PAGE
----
The Effects of Cosmic Rays on the Chemistry of Dense Cores. (arXiv:2206.11167v1 [astro-ph.GA])
<a href="http://arxiv.org/find/astro-ph/1/au:+ODonoghue_R/0/1/0/all/0/1">Ross O&#x27;Donoghue</a>, <a href="http://arxiv.org/find/astro-ph/1/au:+Viti_S/0/1/0/all/0/1">Serena Viti</a>, <a href="http://arxiv.org/find/astro-ph/1/au:+Padovani_M/0/1/0/all/0/1">Marco Padovani</a>, <a href="http://arxiv.org/find/astro-ph/1/au:+James_T/0/1/0/all/0/1">Tomas James</a>

Cosmic rays are crucial for the chemistry of molecular clouds and their
evolution. They provide essential ionizations, dissociations, heating and
energy to the cold, dense cores. As cosmic rays pierce through the clouds they
are attenuated and lose energy, which leads to a dependency on the column
density of a system. The detailed effects these particles have on the central
regions still needs to be fully understood. Here, we revisit how cosmic rays
are treated in the UCLCHEM chemical modeling code by including both ionization
rate and H2 dissociation rate dependencies alongside the production of cosmic
ray induced excited species and we study in detail the effects of these
treatments on the chemistry of pre-stellar cores. We find that these treatments
can have significant effects on chemical abundances, up to several orders of
magnitude, depending on physical conditions. The ionization dependency is the
most significant treatment, influencing chemical abundances through increased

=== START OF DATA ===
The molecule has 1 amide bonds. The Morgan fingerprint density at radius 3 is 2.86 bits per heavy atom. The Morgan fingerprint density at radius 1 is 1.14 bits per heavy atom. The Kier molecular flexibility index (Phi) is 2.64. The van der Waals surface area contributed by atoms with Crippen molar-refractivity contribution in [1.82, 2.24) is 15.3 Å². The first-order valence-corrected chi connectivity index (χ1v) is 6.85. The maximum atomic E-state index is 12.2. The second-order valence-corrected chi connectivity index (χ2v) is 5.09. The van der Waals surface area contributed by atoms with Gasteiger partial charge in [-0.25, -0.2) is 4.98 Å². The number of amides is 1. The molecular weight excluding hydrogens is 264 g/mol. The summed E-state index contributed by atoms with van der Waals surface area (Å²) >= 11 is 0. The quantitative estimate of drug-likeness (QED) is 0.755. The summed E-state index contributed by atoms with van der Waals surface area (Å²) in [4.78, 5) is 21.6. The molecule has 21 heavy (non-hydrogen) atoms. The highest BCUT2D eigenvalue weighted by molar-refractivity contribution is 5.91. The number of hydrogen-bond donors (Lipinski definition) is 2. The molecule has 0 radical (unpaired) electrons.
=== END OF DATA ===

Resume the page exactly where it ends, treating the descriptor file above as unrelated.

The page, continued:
presence of ionized species, grain desorptions and enhanced chemical reactions.
Comparisons to chemical abundances derived from observations show the new
treatments reproduce these observations better than the standard handling. It
is clear that more advanced treatments of cosmic rays are essential to chemical
models and that including this type of dependency provides more accurate
chemical representations.

Cosmic rays are crucial for the chemistry of molecular clouds and their
evolution. They provide essential ionizations, dissociations, heating and
energy to the cold, dense cores. As cosmic rays pierce through the clouds they
are attenuated and lose energy, which leads to a dependency on the column
density of a system. The detailed effects these particles have on the central
regions still needs to be fully understood. Here, we revisit how cosmic rays
are treated in the UCLCHEM chemical modeling code by including both ionization
rate and H2 dissociation rate dependencies alongside the production of cosmic
ray induced excited species and we study in detail the effects of these
treatments on the chemistry of pre-stellar cores. We find that these treatments
can have significant effects on chemical abundances, up to several orders of
magnitude, depending on physical conditions. The ionization dependency is the
most significant treatment, influencing chemical abundances through increased
presence of ionized species, grain desorptions and enhanced chemical reactions.
Comparisons to chemical abundances derived from observations show the new
treatments reproduce these observations better than the standard handling. It
is clear that more advanced treatments of cosmic rays are essential to chemical
models and that including this type of dependency provides more accurate
chemical representations.

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